Referring to FIG. 1, battery 10 is composed of a plurality of series connected cells and includes at least one porous positive electrode plate 12, porous negative electrode plate 14, porous absorbent separator 16 interleaved between and pressed against the opposite polarity plates, and a sulfuric acid electrolyte absorbed within the porous plates and separator. Preferably, the plates are formed of lead grids 18 on which the active material of the plate is affixed by pasting, and the grid substrate is preferably provided with integral current collector tabs 20 joined together by the cast-on-strap process to form strap 22. Integral post 24 protrudes from strap 22 and is pillar shaped to matingly fit in post connect portion 26 of the terminal shown generally at 28. The lead utilized in the grid substrate 18 and tab 20, connecting strap 22 and post 24, and terminal connector 28, is preferably of high hydrogen over-voltage, e.g., pure lead or suitable alloy material, most preferably a lead-tin alloy having a tin content from about 0.3 to about 3.0 weight percent. The acid electrolyte used in the battery normally readily wets and creeps along the surface of these lead components, particularly along lead oxide films which are naturally present on the surface of the component parts.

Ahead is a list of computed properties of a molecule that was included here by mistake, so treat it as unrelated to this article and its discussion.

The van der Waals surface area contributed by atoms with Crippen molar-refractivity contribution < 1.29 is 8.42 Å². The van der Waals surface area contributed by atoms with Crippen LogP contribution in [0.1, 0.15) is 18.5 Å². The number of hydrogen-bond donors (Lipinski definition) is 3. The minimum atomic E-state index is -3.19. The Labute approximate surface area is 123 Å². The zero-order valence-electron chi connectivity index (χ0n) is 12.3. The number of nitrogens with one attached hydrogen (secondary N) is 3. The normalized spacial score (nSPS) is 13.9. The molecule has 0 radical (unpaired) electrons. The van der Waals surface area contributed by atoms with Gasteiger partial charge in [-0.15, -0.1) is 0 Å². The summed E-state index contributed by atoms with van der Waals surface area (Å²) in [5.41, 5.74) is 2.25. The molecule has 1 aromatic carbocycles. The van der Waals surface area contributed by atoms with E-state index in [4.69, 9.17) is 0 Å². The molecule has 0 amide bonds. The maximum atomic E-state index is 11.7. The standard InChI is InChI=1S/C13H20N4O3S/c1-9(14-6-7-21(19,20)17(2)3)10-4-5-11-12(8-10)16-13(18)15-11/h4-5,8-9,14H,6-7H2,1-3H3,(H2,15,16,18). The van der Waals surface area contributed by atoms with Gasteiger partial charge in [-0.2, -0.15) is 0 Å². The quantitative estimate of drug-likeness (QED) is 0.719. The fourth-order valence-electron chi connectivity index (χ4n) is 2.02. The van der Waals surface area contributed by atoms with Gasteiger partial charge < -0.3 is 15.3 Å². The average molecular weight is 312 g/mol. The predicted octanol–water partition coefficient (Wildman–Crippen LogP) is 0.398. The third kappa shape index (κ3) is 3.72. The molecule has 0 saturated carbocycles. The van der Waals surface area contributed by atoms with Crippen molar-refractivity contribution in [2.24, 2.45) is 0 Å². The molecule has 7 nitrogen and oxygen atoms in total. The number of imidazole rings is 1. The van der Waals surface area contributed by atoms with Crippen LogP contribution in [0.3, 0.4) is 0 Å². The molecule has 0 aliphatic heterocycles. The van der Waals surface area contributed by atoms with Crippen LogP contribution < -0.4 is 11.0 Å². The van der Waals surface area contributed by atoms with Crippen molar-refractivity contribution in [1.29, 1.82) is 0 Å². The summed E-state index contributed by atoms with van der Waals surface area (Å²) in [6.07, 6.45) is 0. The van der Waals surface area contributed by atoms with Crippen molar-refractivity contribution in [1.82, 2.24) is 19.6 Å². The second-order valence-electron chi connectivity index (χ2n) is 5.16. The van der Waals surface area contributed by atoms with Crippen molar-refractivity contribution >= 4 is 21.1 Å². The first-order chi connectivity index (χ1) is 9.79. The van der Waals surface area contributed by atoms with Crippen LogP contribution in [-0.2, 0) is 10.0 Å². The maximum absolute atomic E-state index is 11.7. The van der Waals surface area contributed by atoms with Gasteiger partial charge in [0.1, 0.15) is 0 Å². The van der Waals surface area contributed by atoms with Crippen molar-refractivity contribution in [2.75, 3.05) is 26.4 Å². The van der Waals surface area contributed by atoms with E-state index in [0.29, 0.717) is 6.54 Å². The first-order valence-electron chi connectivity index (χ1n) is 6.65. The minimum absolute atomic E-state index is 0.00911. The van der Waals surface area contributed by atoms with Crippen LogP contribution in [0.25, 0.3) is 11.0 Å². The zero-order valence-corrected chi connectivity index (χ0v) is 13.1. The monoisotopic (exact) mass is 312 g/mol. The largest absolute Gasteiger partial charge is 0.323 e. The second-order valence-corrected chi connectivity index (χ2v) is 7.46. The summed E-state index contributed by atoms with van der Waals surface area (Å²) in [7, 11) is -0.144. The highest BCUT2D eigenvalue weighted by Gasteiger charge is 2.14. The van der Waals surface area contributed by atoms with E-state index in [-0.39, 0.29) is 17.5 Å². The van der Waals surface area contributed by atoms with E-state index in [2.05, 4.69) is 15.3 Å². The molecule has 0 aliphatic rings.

The components of the battery are housed within container 32. The container generally comprises a standard open-mouthed jar 34 to which is affixed inner lid member 36. The inner lid is a fairly complex molded part equipped with handle openings 40 for lifting the battery, vent openings 42 closed with bunsen resealable valves 46 to permit gas release if the internal pressure of the battery exceeds a predetermined threshold, and enshrouding portion 44 which is molded about terminal 28, including terminal connect and post connect portions 30 and 26, respectively, leaving enough of the portions exposed to allow post and working environment connection to terminal 28. The entire inner lid 36 is desirably formed by injection molding a suitable engineering plastic material which is resistant to sulfuric acid, including such materials as Noryl® (polyphenylene oxide), ABS, polypropylene, and the like. An intermediate cover 38 (FIG. 1) is positioned over the bunsen valve(s), and may incorporate a flash arrestor (not shown). Desirably an outer, cosmetic top (not shown) is fitted over inner top 36.